Jesmyn Ward wins National Book Award for Sing, Unburied, Sing

Masha Gessen's The Future is History, which explores the rise of totalitarianism in Russia, received the nonfiction prize.
Jesmyn Ward is the author of Sing, Unburied, Sing. (Beowulf Sheehan, Simon & Schuster Canada)

Jesmyn Ward's Sing, Unburied, Sing, a surreal and poetic novel about a struggling family in Mississippi, has won the U.S.-based National Book Award for fiction. It is the second time Ward has received the $10,000 (approximately $12,733 Cdn) fiction prize; she won in 2011 for the novel Salvage the Bones

In a brief, emotional speech, Ward spoke of her frustration with some readers who wondered if they could connect with members of a poor black community in the South. She thanked the publishing community and her friends and family for their ongoing support.

"You looked at me and the people I love and write about... and you saw yourself," she said, adding that she felt honoured to reimagine and amplify the voices of those she knows back home in Mississippi.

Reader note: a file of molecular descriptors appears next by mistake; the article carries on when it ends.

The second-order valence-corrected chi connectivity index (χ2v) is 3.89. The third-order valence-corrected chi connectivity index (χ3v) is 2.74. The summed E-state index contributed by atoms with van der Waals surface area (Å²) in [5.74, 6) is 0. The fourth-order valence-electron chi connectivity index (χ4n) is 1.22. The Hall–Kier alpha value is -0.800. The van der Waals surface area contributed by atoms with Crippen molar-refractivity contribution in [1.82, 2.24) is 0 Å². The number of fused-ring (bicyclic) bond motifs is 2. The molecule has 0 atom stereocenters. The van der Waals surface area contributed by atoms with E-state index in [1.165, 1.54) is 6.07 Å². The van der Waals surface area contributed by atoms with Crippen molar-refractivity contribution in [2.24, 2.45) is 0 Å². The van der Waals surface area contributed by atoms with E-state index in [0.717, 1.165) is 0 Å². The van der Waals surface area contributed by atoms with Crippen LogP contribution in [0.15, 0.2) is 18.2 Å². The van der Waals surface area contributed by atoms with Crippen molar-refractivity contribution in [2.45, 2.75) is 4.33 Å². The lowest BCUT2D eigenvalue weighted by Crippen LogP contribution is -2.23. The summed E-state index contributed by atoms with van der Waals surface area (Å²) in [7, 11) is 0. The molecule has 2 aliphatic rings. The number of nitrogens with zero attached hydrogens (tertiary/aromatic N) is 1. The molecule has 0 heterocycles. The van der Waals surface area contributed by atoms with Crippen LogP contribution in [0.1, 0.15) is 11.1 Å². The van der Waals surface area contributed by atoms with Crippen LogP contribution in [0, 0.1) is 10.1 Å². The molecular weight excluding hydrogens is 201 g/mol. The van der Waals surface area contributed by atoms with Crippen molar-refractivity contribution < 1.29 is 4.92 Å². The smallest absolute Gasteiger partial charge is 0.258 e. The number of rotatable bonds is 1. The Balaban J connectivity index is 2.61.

Masha Gessen's The Future is History received the nonfiction prize. The book traces the re-emergence of the old Soviet order through the eyes of four young people who have spent their entire adult lives under the rule of Vladimir Putin. 

Robin Benway's Far from the Tree won for young people's literature. The poetry prize was given to Frank Bidart for his career anthology, Half-light

Themes of identity and displacement were common in this year's fiction finalists, from Elliot Ackerman's Middle East saga Dark at the Crossing to Min Jin Lee's novel of cultural conflict in Japan and Korea, Pachinko.  Each finalist receives $1,000 (approximately $1,273 Cdn).

— with files from CBC Books


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